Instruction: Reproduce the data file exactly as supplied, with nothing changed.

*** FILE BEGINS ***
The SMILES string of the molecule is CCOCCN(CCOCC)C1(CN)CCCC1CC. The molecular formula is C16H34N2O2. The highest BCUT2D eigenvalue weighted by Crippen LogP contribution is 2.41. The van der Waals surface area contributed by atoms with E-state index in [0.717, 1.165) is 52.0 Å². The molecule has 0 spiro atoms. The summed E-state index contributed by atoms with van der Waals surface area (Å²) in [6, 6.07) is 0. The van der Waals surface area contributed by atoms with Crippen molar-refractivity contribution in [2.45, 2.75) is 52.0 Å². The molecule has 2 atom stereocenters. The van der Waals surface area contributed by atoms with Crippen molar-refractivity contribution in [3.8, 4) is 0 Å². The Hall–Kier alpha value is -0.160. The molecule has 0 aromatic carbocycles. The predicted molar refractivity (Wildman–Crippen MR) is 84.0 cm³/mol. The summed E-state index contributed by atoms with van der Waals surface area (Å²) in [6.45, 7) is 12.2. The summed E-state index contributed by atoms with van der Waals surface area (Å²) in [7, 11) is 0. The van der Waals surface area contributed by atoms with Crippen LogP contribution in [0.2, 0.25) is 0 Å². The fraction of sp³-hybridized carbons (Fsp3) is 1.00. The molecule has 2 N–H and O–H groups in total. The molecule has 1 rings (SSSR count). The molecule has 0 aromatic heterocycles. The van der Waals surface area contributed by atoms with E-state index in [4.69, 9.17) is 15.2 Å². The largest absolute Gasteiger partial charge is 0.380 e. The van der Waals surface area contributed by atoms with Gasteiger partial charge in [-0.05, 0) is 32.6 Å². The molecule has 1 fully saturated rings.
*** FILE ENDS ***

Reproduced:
The SMILES string of the molecule is CCOCCN(CCOCC)C1(CN)CCCC1CC. The molecular formula is C16H34N2O2. The highest BCUT2D eigenvalue weighted by Crippen LogP contribution is 2.41. The van der Waals surface area contributed by atoms with E-state index in [0.717, 1.165) is 52.0 Å². The molecule has 0 spiro atoms. The summed E-state index contributed by atoms with van der Waals surface area (Å²) in [6, 6.07) is 0. The van der Waals surface area contributed by atoms with Crippen molar-refractivity contribution in [2.45, 2.75) is 52.0 Å². The molecule has 2 atom stereocenters. The van der Waals surface area contributed by atoms with Crippen molar-refractivity contribution in [3.8, 4) is 0 Å². The Hall–Kier alpha value is -0.160. The molecule has 0 aromatic carbocycles. The predicted molar refractivity (Wildman–Crippen MR) is 84.0 cm³/mol. The summed E-state index contributed by atoms with van der Waals surface area (Å²) in [6.45, 7) is 12.2. The summed E-state index contributed by atoms with van der Waals surface area (Å²) in [7, 11) is 0. The van der Waals surface area contributed by atoms with Crippen LogP contribution in [0.2, 0.25) is 0 Å². The fraction of sp³-hybridized carbons (Fsp3) is 1.00. The molecule has 2 N–H and O–H groups in total. The molecule has 1 rings (SSSR count). The molecule has 0 aromatic heterocycles. The van der Waals surface area contributed by atoms with E-state index in [4.69, 9.17) is 15.2 Å². The largest absolute Gasteiger partial charge is 0.380 e. The van der Waals surface area contributed by atoms with Gasteiger partial charge in [-0.05, 0) is 32.6 Å². The molecule has 1 fully saturated rings.